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  1. zangetsu8888 Senior Member

    Londrès
    Anglais - Londrès
    pluriannuel

    The dictionary on this website says it means semi annuel but what's that?
     
  2. FranParis

    FranParis Senior Member

    Paris
    Français - France
    Pluriannuel means that it stretches over several years = contrat pluriannuel.

    (pluri - more than one)
    (annuel - per year)
     
  3. pyan

    pyan Senior Member

    Vendée, France
    English, UK, London
    The WordReference dictionary does, indeed give "semi-annual" as the second English translation. "Semi-annual" is not in the English definitions on this site, or the other linked dictionaries and I have not heard of it.

    The first WR meaning of "pluriannuel" as "something which lasts for many years" seems fine. Robert and Collins gives "long-term", and "perennial" for a specialist botanical meaning.
     
  4. xtrasystole

    xtrasystole Senior Member

    France
    Pluriannuel.

    Could it be translated as 'several-year'? (before noun),
    like 'a several-year plan', 'a several-year contract'.
     
  5. tiger44 Junior Member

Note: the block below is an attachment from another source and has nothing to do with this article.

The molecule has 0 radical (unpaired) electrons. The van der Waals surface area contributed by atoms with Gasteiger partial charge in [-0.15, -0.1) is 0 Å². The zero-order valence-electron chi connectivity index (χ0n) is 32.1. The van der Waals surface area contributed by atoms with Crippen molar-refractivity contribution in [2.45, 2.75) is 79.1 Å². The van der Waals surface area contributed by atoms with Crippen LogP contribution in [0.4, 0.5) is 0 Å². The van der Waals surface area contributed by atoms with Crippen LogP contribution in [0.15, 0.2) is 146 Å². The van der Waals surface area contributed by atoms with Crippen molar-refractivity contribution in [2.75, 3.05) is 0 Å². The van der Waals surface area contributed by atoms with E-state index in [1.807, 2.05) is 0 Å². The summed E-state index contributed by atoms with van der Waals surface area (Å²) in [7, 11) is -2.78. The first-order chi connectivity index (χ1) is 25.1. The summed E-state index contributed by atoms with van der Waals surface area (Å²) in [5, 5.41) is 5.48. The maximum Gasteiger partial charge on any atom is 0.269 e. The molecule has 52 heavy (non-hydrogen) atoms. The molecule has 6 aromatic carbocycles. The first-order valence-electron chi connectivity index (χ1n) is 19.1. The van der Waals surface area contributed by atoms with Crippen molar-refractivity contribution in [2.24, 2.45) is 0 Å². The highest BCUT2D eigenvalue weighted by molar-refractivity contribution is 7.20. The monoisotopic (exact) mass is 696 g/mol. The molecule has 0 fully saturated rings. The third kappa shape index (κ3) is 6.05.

France, French
    cela se passe plusieurs fois par an.

    (semi-annuel = cela se passe tous les 6 mois)
     
  6. blonde02 Junior Member

    close to Paris
    France French
    Salut Tiger,
    Mon dictionnaire me dit :"pluriannuel: Qui dure plusieurs années"
    In English it would be "perennial" or "long-term"
     
  7. Moon Palace

    Moon Palace Senior Member

    Lyon
    French
    I agree: originally it is a word used for flowers which only bloom after a few years.
     
  8. hiplm New Member

    Anglais - Britannique
    What about multi-year contract...?
     
  9. Breadstick

    Breadstick Senior Member

    Mexico City
    British English
    A "multi-annual contract" is quite common parlance, I believe.

    Cheers

    Breadstick
     
  10. misterk Moderator

    Boston
    English-American
    In AE, the common term is "a multi-year contract."
     
  11. Breadstick

    Breadstick Senior Member

    Mexico City
    British English
    Good point, I believe this may be another of those BE-AE differences.

    Cheers

    Breadstick
     

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